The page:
Case Studies

Harold MacQuinn Inc.

Keeping up historic roads, and a presidential appearance

Paul MacQuinn says he was stunned when, in 2004, his company received an order from the White House.

President George W. Bush’s second inauguration ceremony was approaching. His wife, Laura, wanted to pave the ceremony with a type of pink stone that could only be found in Harold MacQuinn Inc.’s inventory.

“My estimator came up to me and said ‘did you see that on the news? What he was walking on?’ and I said ‘yeah, that’s the stone we sold them,’” says Paul MacQuinn, the company’s president.

Harold MacQuinn Inc. – Paul MacQuinn

Based in Ellsworth, Maine, Harold MacQuinn is an earthwork construction company that specializes in screened and processed materials like sand, loam and crushed stone.

MacQuinn says the pink stone, quarried from Hancock, Maine, was first manufactured in the 1970s, when his father, Ronald MacQuinn, was president. Even though it didn’t sell much in the 1980s and 1990s, Paul MacQuinn says the company kept it because it knew someday, someone might want to use it again.

“With bigger companies you have a ‘bean counter’ sitting at a desk saying you can’t have that there cause it’s costing us money and taking up room. But with a smaller company like ourselves we can pick and choose how we want to do things,” says MacQuinn.

MacQuinn says having a large inventory gives customers options, which is why it has over 15 different stone samples in stock at all times.

In addition to processing stone, Harold MacQuinn does general site work like excavation and water line and sewer installation.

Its aggregate business produces coarse particulate material such as sand, gravel and crushed stone. MacQuinn says his company uses these materials to “make just about anything that anybody wants,” including retaining walls and gravel walkways.

Building a national park

In fact, Harold MacQuinn has been building and maintaining the crushed stone roads, called carriage roads, for Acadia National Park since the 1940s.

MacQuinn says if this is done incorrectly, without the right stone mixture, the fine particles sink to the bottom and the stones rise to the top to create an uneven, bumpy road. His company designed the special mixture used in the national park.

In 1977, the Federal Highway Administration (FHWA) awarded the company first place for splitting Eagle Lake Bridge, one of the park’s many historic stone bridges, in half and moving it to another part of the park.

“I still have some of the ball bearings that [my grandfather] used to move it,” says MacQuinn.

In 2014, Harold MacQuinn built an additional five miles of carriage road around Day Mountain, a minor peak in the middle of the park.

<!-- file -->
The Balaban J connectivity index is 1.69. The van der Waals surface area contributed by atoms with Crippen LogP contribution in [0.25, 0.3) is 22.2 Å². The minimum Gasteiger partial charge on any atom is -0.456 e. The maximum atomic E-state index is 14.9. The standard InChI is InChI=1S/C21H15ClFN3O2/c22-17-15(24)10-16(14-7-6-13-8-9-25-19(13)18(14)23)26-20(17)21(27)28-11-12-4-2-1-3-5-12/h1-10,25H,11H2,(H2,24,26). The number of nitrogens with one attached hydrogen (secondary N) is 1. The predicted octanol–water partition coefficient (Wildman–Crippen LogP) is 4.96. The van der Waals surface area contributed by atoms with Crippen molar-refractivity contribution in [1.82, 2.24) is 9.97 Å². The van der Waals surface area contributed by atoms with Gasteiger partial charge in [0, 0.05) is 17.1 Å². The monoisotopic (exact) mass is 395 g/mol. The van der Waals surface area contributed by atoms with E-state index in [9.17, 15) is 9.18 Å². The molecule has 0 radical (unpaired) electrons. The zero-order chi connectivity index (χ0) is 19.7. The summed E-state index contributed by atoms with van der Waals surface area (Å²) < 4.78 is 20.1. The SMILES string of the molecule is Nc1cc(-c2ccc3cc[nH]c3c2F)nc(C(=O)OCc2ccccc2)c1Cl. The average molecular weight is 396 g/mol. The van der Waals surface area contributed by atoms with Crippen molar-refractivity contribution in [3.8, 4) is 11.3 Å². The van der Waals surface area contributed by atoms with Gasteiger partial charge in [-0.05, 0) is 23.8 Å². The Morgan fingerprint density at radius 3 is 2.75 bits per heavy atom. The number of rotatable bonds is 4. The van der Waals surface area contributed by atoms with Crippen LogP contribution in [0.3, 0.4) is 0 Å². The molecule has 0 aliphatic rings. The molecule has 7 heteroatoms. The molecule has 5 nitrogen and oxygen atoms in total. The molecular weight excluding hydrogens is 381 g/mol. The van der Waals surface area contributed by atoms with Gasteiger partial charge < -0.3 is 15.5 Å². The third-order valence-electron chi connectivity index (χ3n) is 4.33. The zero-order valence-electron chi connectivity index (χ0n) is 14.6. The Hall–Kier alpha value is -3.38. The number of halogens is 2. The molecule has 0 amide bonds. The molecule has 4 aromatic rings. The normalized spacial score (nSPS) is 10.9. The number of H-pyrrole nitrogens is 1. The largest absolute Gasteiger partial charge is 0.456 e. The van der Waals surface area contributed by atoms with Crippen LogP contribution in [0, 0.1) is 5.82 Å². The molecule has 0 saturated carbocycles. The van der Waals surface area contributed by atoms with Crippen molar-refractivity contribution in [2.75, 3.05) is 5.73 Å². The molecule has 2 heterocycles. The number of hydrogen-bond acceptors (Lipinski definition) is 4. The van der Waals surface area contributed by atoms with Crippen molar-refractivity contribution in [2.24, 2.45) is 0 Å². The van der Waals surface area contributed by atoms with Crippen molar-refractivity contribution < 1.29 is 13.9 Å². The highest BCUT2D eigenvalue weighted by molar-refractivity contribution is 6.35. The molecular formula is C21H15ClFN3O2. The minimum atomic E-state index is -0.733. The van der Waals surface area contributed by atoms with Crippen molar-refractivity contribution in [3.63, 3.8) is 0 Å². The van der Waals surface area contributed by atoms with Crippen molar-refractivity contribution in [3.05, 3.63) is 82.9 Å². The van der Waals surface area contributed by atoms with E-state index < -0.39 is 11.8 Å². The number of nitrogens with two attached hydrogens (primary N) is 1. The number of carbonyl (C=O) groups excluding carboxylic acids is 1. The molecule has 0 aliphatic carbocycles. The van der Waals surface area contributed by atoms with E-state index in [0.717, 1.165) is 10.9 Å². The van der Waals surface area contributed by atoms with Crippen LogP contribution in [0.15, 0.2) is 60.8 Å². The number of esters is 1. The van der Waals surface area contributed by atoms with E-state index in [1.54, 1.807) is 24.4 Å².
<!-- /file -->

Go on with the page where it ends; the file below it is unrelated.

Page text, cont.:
MacQuinn says one of the reasons his company keeps winning bids is because his team is so familiar with the area. In fact, because there’s such low turnover, the crews that maintained carriage roads over 20 years ago are the same ones that worked at Day Mountain.

Childhood in construction

MacQuinn is in the third generation to run Harold MacQuinn. His grandfather, Harold MacQuinn, started the company in 1933. After he retired in the mid-1970s, his son, Ronald MacQuinn, became the company’s president.

Paul MacQuinn says he was riding on the company’s equipment when he was just 10 years old. By 14, he was running it.

MacQuinn says the family business “sort of rubbed off” on him.

“I was always going on jobs with my father…the talk was always around what was taking place and what was coming up and I was able to sit in those conversations,” he says.

In high school, he worked as a laborer with the rest of the crew. Then, as a senior at Husson University in Bangor, Maine, MacQuinn worked under an estimator on paving projects. It was then that he began learning about the financial side of the business.

“I slowly got woven into the office, which is where you really figure out how [the company] really works…but I still had plenty of time to be on jobs and run equipment and crews,” he says.

After graduating with a degree in business management, MacQuinn continued to work as an estimator until he assumed the role of president in 2009.

Having grown up in the area, MacQuinn is very familiar with the stone and aggregate material of northeast Maine. Over the past 83 years, the company has completed projects for residential, commercial and industrial clients.

Although MacQuinn says he never felt pressured to join the family business, he does feel a certain pride carrying on the family legacy. But for him, as president, the most important part of his job is making sure his employees are healthy, happy and financially secure.

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Spring 2018



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